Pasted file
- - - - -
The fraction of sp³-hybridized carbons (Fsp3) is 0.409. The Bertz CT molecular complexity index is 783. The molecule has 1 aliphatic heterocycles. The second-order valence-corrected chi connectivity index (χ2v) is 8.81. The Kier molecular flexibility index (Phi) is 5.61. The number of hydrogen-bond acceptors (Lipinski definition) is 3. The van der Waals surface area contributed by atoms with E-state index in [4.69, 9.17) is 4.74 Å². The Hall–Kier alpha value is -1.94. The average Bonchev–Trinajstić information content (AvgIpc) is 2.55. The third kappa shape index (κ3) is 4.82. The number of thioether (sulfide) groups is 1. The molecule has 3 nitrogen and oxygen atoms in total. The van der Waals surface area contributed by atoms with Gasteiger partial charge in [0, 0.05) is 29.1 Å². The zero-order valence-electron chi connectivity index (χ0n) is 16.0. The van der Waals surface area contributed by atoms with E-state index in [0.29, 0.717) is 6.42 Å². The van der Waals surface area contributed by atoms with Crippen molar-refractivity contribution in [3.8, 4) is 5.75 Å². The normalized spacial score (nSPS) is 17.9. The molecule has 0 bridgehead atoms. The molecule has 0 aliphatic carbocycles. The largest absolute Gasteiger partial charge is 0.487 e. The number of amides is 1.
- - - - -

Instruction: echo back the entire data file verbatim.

The fraction of sp³-hybridized carbons (Fsp3) is 0.409. The Bertz CT molecular complexity index is 783. The molecule has 1 aliphatic heterocycles. The second-order valence-corrected chi connectivity index (χ2v) is 8.81. The Kier molecular flexibility index (Phi) is 5.61. The number of hydrogen-bond acceptors (Lipinski definition) is 3. The van der Waals surface area contributed by atoms with E-state index in [4.69, 9.17) is 4.74 Å². The Hall–Kier alpha value is -1.94. The average Bonchev–Trinajstić information content (AvgIpc) is 2.55. The third kappa shape index (κ3) is 4.82. The number of thioether (sulfide) groups is 1. The molecule has 3 nitrogen and oxygen atoms in total. The van der Waals surface area contributed by atoms with Gasteiger partial charge in [0, 0.05) is 29.1 Å². The zero-order valence-electron chi connectivity index (χ0n) is 16.0. The van der Waals surface area contributed by atoms with E-state index in [0.29, 0.717) is 6.42 Å². The van der Waals surface area contributed by atoms with Crippen molar-refractivity contribution in [3.8, 4) is 5.75 Å². The normalized spacial score (nSPS) is 17.9. The molecule has 0 bridgehead atoms. The molecule has 0 aliphatic carbocycles. The largest absolute Gasteiger partial charge is 0.487 e. The number of amides is 1.